Bursary scheme replaces EMA

Rosie Winterton

Rosie Winterton

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THE Government has announced a new £180 million bursary scheme to help the most vulnerable 16-19 years olds continue in full-time education.

The scheme is made up of two parts – a guaranteed payment to a small group of the most vulnerable, worth more than anybody got under the Education Maintenance Allowance (EMA), and a discretionary fund for schools and colleges to distribute.

It comes after pressure from hundreds of Doncaster College students who staged protests following the decision to scrap the EMA. The scheme saw 16 to 19-year-old from low income families receive up to £30 a week to encourage them to stay in education.

The Government said that around 12,000 will now be given guaranteed bursaries of £1,200 a year. This group is made up of children in care, care leavers and those on income support.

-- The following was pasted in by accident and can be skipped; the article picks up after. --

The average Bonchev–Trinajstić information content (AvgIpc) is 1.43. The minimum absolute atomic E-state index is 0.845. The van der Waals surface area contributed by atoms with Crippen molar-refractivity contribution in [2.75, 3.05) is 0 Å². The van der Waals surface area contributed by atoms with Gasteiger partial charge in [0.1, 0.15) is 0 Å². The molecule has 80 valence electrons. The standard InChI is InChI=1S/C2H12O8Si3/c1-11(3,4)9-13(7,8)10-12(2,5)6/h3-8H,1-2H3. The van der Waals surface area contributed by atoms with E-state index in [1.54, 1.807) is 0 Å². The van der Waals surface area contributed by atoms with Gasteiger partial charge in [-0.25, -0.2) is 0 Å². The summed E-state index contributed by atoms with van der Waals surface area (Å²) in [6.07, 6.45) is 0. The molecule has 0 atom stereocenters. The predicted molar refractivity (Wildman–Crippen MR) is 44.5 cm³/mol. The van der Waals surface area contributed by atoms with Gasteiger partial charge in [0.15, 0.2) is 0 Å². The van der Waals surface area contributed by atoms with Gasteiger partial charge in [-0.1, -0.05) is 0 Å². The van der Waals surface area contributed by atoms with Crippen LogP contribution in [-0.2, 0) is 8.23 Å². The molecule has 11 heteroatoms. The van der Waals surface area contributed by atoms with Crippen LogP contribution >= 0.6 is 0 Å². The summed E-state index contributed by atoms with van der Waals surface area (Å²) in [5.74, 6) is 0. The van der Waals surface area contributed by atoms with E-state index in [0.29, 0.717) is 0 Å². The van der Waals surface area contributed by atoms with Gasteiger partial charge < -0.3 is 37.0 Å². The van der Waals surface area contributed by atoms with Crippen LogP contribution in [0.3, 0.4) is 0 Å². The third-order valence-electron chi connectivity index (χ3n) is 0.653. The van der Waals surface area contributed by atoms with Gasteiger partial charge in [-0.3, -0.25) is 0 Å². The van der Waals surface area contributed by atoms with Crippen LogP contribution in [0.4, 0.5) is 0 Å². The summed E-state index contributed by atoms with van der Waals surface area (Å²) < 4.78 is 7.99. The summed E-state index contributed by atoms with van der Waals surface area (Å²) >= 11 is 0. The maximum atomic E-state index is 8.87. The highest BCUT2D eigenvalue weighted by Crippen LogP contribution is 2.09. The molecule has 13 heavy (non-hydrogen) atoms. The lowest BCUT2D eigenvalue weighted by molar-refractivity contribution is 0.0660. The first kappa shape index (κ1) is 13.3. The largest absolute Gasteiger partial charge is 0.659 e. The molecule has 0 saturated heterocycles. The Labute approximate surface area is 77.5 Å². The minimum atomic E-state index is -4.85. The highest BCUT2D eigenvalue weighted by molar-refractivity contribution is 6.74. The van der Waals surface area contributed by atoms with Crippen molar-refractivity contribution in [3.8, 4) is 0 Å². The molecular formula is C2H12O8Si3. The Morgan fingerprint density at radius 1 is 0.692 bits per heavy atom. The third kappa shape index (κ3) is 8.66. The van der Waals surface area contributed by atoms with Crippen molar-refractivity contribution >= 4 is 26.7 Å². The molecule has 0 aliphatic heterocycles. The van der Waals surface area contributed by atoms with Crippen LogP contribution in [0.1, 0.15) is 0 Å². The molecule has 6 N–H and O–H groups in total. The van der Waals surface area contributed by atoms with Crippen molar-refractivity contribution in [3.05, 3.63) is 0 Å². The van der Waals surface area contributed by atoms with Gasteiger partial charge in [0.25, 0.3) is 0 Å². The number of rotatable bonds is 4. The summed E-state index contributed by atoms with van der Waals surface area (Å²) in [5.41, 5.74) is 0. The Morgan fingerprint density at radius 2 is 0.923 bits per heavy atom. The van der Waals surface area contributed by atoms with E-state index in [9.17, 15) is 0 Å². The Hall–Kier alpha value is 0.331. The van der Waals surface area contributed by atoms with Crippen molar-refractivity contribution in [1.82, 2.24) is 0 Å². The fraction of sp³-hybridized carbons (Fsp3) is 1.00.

Schools and colleges can distribute the rest of the money to support any student who faces genuine financial hardship. This includes help with transport, food or equipment.

The current discretionary fund is £26 million. In future the fund will be worth £180 million. Even after the guaranteed bursaries have been paid colleges will still have £165 million.

Michael Gove MP, Education Secretary, said: “Sadly, we have been falling behind other nations in our educational performance. We have one of the most unequal education systems in the developed world. We have an insufficient supply of high quality vocational education. We have a system of education spending which is fundamentally inefficient.

Doncaster Central MP Rosie Winterton also supported Doncaster College students in their fight and wrote to Mr Gove asking what the Government intended to do to help teenagers.